The scene: about 1500 feet short of the intersection. The light was red, and I was slowing down. The Chrysler behind me was blue, and its driver apparently resented my presence in front of him; the Mopar horn emitted a feeble blat to attest to his displeasure. (The response I didn't bother to make rhymes with "stuck few.") And the light didn't become any less red.
In my younger days, when I had speedy reflexes and a whole bag of motoring tricks, I worked diligently to be the second- or third-fastest driver in any given pack, reasoning that whoever was first was the most likely individual to attract the attention of John Law. (The only ticket I got, circa 1979, was about 220 miles from home, and had the pztrolman stopped me about 45 seconds earlier, he could have observed one of the great, or at least greatly disturbing, distracted-driving events of the century. Thought, but not actually said: "How come this never occurs to you in an actual bed?") And the cops, I suspect, are far more annoyed by people not paying attention than by people who are concentrating on the task at hand. A few years after that particular event, I was solo, heading south out of Kansas on Interstate 35, when some wise guy in a Porsche 924 waved bye-bye, and I decided I wasn't going to take that from the likes of him. Chase was given, the guy in the Teutonic rocket sled, such as it was, disappeared from view somewhere in Logan County, Oklahoma, and I didn't need to be doing 90 this close to the metro. I especially didn't need to be doing 90 while the grey-clad gentleman on the white motorcycle was taking a measurement. He cut me far more slack than I could have possibly deserved, explaining that he'd clocked me at 72 (!), rather more than the citizens of this great State would have desired, and then let me off with a warning.
But that was then. At my advanced age, and in my advanced state of decrepitude, I can't pull off any real driving feats anymore: I have become the rolling chicane I would have disrespected in years past. Gwendolyn, pushing 20 and sporting over 175,000 miles, is no less willing than she was when she was six, but these days, the first order of business is avoiding the tailgater. They're pretty easy to spot when they're behind you, but unless the road is flat enough for Euclidean geometry, they're also pretty easy to spot in front of you. (Rule of thumb: if the first car ahead of you is hitting the brake lights, but the second one isn't — well, you get the idea.) That stretch of I-35 between 40 and 44, not quite four miles, is particularly susceptible to this sort of thing during the commute, when the prevailing speed might be 50 mph at Point A and 15 mph at some Point B a couple hundred yards ahead. Northbound is less problematic; while it goes through the same construction zone, you have two narrow but intact lanes heading north. While southbound looks the same, there's a No Merge Area, the very one where I was squeezed between a semi and a Jersey barrier in March.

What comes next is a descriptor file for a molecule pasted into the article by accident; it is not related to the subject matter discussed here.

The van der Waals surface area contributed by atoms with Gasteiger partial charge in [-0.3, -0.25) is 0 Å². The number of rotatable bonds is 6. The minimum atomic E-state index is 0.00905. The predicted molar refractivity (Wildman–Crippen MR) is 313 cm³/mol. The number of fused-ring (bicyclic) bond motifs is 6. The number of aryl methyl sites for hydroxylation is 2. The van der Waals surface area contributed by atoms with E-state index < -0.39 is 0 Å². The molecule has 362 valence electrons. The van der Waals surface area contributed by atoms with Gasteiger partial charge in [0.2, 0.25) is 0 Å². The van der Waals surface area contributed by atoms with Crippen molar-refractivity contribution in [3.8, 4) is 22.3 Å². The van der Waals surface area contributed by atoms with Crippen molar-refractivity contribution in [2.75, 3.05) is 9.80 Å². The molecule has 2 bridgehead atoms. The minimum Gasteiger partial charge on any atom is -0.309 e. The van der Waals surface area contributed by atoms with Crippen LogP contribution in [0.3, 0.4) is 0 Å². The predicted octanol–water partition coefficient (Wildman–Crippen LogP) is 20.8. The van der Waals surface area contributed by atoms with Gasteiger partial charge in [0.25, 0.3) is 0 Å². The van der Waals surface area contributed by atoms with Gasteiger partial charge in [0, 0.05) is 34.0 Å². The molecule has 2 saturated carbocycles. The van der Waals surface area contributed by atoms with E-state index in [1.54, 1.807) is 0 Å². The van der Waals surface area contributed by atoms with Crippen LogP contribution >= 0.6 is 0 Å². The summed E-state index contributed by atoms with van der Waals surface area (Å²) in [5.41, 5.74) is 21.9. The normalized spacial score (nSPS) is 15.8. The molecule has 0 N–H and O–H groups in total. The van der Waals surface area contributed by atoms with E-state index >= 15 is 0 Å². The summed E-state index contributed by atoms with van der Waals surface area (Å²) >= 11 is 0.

Still, that particular squeeze play, while it cost rather a lot of dollars, did not compel me to give up any actual blood. And I may be a little more resourceful than I think I am. Return with us, now, to the top of the page, where a baby in a blue Chrysler — hey, at least it was baby blue — was emitting rude noises in my general direction. As it turns out, there's a northbound-only side street less than 500 feet from the intersection, and "DO NOT BLOCK INTERSECTION" signs are visible, if not always heeded. This time I decided to heed, and allowed two vehicles to make left turns right in front of me.
Bonus points: one of those vehicles was a school bus.
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